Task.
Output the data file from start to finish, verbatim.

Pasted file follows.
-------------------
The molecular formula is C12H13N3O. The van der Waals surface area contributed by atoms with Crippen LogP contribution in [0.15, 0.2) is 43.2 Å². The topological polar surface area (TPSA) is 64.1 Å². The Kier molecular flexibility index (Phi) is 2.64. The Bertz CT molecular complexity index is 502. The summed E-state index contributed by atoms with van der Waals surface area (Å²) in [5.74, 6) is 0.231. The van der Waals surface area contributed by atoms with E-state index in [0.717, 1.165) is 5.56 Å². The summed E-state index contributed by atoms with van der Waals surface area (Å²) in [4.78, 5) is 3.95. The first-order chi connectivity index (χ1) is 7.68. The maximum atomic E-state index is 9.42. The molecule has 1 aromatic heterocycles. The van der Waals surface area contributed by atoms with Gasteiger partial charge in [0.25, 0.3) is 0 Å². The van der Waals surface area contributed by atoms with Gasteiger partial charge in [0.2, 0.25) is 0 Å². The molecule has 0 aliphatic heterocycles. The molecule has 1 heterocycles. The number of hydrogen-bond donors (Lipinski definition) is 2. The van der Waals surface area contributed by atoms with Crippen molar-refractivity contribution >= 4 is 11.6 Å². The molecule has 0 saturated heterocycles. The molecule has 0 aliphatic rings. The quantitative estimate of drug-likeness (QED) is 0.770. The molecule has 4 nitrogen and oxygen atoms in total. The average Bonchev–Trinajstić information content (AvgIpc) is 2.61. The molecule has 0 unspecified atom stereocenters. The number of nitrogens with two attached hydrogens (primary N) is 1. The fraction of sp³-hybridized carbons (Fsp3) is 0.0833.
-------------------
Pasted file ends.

The molecular formula is C12H13N3O. The van der Waals surface area contributed by atoms with Crippen LogP contribution in [0.15, 0.2) is 43.2 Å². The topological polar surface area (TPSA) is 64.1 Å². The Kier molecular flexibility index (Phi) is 2.64. The Bertz CT molecular complexity index is 502. The summed E-state index contributed by atoms with van der Waals surface area (Å²) in [5.74, 6) is 0.231. The van der Waals surface area contributed by atoms with E-state index in [0.717, 1.165) is 5.56 Å². The summed E-state index contributed by atoms with van der Waals surface area (Å²) in [4.78, 5) is 3.95. The first-order chi connectivity index (χ1) is 7.68. The maximum atomic E-state index is 9.42. The molecule has 1 aromatic heterocycles. The van der Waals surface area contributed by atoms with Gasteiger partial charge in [0.25, 0.3) is 0 Å². The van der Waals surface area contributed by atoms with Gasteiger partial charge in [0.2, 0.25) is 0 Å². The molecule has 0 aliphatic heterocycles. The molecule has 1 heterocycles. The number of hydrogen-bond donors (Lipinski definition) is 2. The van der Waals surface area contributed by atoms with Crippen molar-refractivity contribution >= 4 is 11.6 Å². The molecule has 0 saturated heterocycles. The molecule has 0 aliphatic rings. The quantitative estimate of drug-likeness (QED) is 0.770. The molecule has 4 nitrogen and oxygen atoms in total. The average Bonchev–Trinajstić information content (AvgIpc) is 2.61. The molecule has 0 unspecified atom stereocenters. The number of nitrogens with two attached hydrogens (primary N) is 1. The fraction of sp³-hybridized carbons (Fsp3) is 0.0833.